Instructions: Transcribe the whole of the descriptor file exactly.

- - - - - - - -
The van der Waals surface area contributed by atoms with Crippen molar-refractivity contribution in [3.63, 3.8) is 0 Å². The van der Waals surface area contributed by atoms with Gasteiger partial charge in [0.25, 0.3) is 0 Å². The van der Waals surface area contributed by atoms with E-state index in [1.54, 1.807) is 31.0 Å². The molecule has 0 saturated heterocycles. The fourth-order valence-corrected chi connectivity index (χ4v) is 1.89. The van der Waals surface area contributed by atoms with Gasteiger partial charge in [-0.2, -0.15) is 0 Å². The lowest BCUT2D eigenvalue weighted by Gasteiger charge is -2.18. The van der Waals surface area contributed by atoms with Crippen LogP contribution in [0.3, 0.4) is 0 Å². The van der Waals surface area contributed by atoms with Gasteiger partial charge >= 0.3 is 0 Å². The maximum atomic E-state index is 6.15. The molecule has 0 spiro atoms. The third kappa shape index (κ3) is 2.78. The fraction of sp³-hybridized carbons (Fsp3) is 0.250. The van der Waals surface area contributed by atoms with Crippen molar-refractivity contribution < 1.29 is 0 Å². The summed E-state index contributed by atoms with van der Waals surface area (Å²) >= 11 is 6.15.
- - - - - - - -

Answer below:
The van der Waals surface area contributed by atoms with Crippen molar-refractivity contribution in [3.63, 3.8) is 0 Å². The van der Waals surface area contributed by atoms with Gasteiger partial charge in [0.25, 0.3) is 0 Å². The van der Waals surface area contributed by atoms with E-state index in [1.54, 1.807) is 31.0 Å². The molecule has 0 saturated heterocycles. The fourth-order valence-corrected chi connectivity index (χ4v) is 1.89. The van der Waals surface area contributed by atoms with Gasteiger partial charge in [-0.2, -0.15) is 0 Å². The lowest BCUT2D eigenvalue weighted by Gasteiger charge is -2.18. The van der Waals surface area contributed by atoms with Crippen LogP contribution in [0.3, 0.4) is 0 Å². The van der Waals surface area contributed by atoms with Gasteiger partial charge >= 0.3 is 0 Å². The maximum atomic E-state index is 6.15. The molecule has 0 spiro atoms. The third kappa shape index (κ3) is 2.78. The fraction of sp³-hybridized carbons (Fsp3) is 0.250. The van der Waals surface area contributed by atoms with Crippen molar-refractivity contribution < 1.29 is 0 Å². The summed E-state index contributed by atoms with van der Waals surface area (Å²) >= 11 is 6.15.